Politics & Policy

Blue Christmas

All I want for Christmas is a conservative candidate for mayor.

Consider if you will the plight of the conservative living in Los Angeles. Today, most of you anticipate Christmas and the new year having recovered, more or less, from an emotionally trying but ultimately satisfying presidential election. But out here on the left coast, in this blue city in one of the bluest of states, no sooner will the holidays have ended than the March mayoral primary and all its accompanying silliness will be upon us. And for the conservative Angeleno the very best outcome imaginable in this contest is to be only mildly disappointed when the votes are counted. Municipal elections in Los Angeles are “non-partisan,” but such is the state of local politics that this term has come to mean that the incumbent and all four men vying to unseat him are Democrats. Thus the voters are presented with a slate of candidates whose ideologies cover the broad spectrum, from liberal to…very liberal.

The incumbent is James Hahn, a man few would describe as charismatic, but one who over the course of his political career has calmly if soporifically projected an air of competence. But today he is beset by scandal, with federal and local authorities investigating allegations that businesses were expected to fork over campaign donations in exchange for contracts with the city’s airport, harbor, and water-and-power departments. Hahn’s challengers throw up their hands and pretend to be shocked, shocked! by these allegations.

The mayor is the son of the late Kenneth Hahn, who for 40 years represented portions of south Los Angeles on the county board of supervisors. It was largely on the strength of his father’s popularity among blacks in south L.A. that Hahn defeated former California assembly speaker Antonio Villaraigosa in the mayoral runoff four years ago. But in the coming election blacks are unlikely to turn out so reliably for Hahn, for among his challengers is Bernard Parks, the former police chief whom Hahn and the police commission humiliatingly sacked in April 2002. Today Parks is a city councilman, and from his chair in the council chamber he has been relentless in his criticism of both Hahn and William Bratton, the former New York police commissioner appointed to succeed Parks as chief of the LAPD.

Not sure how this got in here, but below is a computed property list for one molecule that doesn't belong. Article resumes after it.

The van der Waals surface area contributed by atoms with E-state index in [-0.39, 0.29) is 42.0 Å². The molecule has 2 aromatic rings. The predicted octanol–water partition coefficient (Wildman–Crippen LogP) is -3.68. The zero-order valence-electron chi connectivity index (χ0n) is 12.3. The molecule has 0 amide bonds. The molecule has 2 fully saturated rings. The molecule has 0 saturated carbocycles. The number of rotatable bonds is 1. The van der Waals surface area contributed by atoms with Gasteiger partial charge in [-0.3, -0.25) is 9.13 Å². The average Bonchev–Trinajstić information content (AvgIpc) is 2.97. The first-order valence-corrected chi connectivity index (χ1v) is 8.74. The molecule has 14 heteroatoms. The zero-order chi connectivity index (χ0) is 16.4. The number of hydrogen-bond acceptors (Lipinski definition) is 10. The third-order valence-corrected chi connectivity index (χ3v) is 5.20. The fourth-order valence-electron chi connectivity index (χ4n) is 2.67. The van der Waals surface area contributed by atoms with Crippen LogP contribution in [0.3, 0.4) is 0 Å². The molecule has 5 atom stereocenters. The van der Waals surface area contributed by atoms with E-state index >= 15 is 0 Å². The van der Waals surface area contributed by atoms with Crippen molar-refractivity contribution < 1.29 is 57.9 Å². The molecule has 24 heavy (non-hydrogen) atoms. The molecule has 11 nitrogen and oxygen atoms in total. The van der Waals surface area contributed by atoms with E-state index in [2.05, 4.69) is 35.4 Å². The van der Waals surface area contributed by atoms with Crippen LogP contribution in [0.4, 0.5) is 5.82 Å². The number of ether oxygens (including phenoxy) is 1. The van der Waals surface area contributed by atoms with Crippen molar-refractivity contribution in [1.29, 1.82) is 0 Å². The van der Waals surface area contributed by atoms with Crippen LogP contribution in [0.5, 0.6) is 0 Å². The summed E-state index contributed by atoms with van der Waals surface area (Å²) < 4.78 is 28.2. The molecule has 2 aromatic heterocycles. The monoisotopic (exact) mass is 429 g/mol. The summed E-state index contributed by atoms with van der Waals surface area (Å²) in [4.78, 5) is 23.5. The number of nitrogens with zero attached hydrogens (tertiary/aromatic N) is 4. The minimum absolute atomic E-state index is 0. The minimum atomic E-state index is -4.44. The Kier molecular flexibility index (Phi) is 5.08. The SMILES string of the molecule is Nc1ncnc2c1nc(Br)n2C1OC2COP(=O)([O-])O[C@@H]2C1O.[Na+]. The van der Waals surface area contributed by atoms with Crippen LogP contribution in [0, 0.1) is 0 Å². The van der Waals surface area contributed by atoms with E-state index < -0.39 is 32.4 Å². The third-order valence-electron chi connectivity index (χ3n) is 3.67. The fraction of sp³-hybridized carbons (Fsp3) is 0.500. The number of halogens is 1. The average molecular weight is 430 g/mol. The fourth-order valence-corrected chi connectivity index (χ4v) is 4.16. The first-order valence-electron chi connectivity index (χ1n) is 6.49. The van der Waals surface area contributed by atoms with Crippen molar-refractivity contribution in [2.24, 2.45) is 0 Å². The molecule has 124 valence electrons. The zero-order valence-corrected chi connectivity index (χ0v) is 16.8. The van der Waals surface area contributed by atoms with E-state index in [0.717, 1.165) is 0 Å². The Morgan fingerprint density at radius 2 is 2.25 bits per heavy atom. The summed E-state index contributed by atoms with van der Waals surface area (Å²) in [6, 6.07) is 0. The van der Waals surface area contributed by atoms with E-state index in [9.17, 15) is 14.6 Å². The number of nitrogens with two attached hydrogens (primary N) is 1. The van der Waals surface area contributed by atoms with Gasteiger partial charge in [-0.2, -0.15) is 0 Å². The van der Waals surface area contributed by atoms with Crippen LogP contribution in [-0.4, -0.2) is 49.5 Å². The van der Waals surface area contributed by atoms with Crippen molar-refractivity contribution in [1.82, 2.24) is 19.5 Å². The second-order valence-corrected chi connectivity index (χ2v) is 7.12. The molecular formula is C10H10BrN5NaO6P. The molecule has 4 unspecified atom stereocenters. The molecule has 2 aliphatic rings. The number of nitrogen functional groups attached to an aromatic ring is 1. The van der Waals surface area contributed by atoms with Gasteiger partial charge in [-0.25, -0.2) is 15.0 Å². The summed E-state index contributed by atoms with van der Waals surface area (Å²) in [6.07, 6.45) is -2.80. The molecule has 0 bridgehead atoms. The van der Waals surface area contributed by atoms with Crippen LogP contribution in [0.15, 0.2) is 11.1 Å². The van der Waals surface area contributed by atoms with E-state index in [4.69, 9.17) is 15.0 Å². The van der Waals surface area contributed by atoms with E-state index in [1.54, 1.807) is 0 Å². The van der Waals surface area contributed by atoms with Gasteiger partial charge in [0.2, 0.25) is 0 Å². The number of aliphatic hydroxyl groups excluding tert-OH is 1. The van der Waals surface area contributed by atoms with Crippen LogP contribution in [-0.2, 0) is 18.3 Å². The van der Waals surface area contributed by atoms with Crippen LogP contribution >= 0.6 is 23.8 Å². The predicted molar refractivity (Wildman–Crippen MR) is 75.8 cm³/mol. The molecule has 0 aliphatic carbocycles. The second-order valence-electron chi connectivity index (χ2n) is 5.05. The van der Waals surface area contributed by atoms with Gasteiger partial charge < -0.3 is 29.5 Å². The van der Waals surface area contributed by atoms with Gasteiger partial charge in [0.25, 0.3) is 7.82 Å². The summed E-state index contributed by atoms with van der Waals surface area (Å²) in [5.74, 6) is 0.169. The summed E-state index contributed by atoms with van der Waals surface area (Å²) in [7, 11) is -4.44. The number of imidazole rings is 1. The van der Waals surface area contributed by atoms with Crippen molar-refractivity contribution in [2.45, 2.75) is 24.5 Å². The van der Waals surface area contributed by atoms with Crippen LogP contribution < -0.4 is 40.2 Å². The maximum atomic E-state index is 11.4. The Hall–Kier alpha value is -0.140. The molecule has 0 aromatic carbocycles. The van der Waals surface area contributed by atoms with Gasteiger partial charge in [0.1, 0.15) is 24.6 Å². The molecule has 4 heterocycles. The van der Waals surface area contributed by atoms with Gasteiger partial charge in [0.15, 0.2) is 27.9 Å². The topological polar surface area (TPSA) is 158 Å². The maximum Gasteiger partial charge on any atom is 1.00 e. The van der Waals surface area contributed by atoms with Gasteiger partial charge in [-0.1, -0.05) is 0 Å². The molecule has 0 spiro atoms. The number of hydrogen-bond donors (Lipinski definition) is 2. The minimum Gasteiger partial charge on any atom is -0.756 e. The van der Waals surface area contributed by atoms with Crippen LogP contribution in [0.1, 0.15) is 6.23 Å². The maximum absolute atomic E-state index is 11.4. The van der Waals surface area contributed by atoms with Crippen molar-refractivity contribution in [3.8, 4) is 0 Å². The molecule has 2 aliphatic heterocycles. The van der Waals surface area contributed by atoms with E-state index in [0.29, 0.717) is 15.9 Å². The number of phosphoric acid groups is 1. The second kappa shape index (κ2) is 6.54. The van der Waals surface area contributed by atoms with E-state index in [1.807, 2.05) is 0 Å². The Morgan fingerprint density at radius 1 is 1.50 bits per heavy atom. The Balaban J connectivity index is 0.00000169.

Longtime Dunphy readers will recall that I am no fan of Parks. The news of his ouster could not have been more joyously received by the rank-and-file members of the LAPD, and nowhere was this more true than here in the Dunphy house. The list of grievances against him was long and colorful, but it took a dismayingly long time before Hahn and the police commission, no doubt fearing a racial backlash, came to acknowledge the sad state of affairs in the department. Crime was rising, employee morale was plummeting, and officers were fleeing the city far more quickly than their replacements could be hired. These trends have been reversed under Bratton, but the damage done to the department under Parks’s stewardship has yet to be completely repaired. (For a look back on the troubles in the LAPD during the Parks years, click here, here, and here.)

And Parks’s feigned outrage over Hahn’s alleged ethical violations rings particularly hollow given the former chief’s association with his close friend and one-time second-in-command, Maurice Moore. In December 1999, while still chief of the LAPD, Parks was informed by the FBI that Moore, at that time a deputy chief for the department, was suspected of involvement in a large-scale cocaine distribution ring. Moore’s son, a convicted drug dealer, continued operating his enterprise from inside prison, and Moore was suspected of laundering money for him through sham real estate deals and other such chicanery. Despite this revelation, Parks allowed Moore to continue in his duties with the department and retire quietly in January 2002. Say what you will about Hahn’s strong-arm tactics with businessmen, but at least no one has seen him hanging out with dope dealers.